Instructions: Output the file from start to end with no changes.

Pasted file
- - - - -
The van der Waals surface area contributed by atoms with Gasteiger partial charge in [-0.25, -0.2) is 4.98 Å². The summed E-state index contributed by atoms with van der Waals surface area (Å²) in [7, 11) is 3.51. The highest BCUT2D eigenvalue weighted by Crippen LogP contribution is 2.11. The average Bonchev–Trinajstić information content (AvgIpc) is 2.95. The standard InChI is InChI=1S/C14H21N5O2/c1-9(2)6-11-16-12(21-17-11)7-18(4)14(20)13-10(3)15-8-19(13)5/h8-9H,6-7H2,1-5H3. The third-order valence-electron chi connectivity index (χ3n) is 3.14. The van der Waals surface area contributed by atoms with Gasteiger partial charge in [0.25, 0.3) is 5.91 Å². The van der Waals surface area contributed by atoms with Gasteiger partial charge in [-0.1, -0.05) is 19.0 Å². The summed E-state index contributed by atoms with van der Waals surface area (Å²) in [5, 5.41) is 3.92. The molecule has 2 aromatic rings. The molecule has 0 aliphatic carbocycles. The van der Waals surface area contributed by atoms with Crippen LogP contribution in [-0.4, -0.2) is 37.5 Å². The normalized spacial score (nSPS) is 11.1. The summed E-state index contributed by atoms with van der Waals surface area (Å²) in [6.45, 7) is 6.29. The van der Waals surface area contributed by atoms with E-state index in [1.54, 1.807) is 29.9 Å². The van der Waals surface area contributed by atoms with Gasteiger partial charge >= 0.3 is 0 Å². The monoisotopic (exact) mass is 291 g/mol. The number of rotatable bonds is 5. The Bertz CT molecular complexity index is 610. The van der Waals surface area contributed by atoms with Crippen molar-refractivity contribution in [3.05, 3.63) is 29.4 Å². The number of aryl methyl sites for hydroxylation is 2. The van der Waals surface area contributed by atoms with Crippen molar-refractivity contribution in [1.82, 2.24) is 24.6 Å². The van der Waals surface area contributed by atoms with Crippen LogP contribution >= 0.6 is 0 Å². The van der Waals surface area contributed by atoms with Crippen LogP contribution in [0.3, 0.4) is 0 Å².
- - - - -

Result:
The van der Waals surface area contributed by atoms with Gasteiger partial charge in [-0.25, -0.2) is 4.98 Å². The summed E-state index contributed by atoms with van der Waals surface area (Å²) in [7, 11) is 3.51. The highest BCUT2D eigenvalue weighted by Crippen LogP contribution is 2.11. The average Bonchev–Trinajstić information content (AvgIpc) is 2.95. The standard InChI is InChI=1S/C14H21N5O2/c1-9(2)6-11-16-12(21-17-11)7-18(4)14(20)13-10(3)15-8-19(13)5/h8-9H,6-7H2,1-5H3. The third-order valence-electron chi connectivity index (χ3n) is 3.14. The van der Waals surface area contributed by atoms with Gasteiger partial charge in [0.25, 0.3) is 5.91 Å². The van der Waals surface area contributed by atoms with Gasteiger partial charge in [-0.1, -0.05) is 19.0 Å². The summed E-state index contributed by atoms with van der Waals surface area (Å²) in [5, 5.41) is 3.92. The molecule has 2 aromatic rings. The molecule has 0 aliphatic carbocycles. The van der Waals surface area contributed by atoms with Crippen LogP contribution in [-0.4, -0.2) is 37.5 Å². The normalized spacial score (nSPS) is 11.1. The summed E-state index contributed by atoms with van der Waals surface area (Å²) in [6.45, 7) is 6.29. The van der Waals surface area contributed by atoms with E-state index in [1.54, 1.807) is 29.9 Å². The van der Waals surface area contributed by atoms with Gasteiger partial charge >= 0.3 is 0 Å². The monoisotopic (exact) mass is 291 g/mol. The number of rotatable bonds is 5. The Bertz CT molecular complexity index is 610. The van der Waals surface area contributed by atoms with Crippen molar-refractivity contribution in [3.05, 3.63) is 29.4 Å². The number of aryl methyl sites for hydroxylation is 2. The van der Waals surface area contributed by atoms with Crippen molar-refractivity contribution in [1.82, 2.24) is 24.6 Å². The van der Waals surface area contributed by atoms with Crippen LogP contribution >= 0.6 is 0 Å². The van der Waals surface area contributed by atoms with Crippen LogP contribution in [0.3, 0.4) is 0 Å².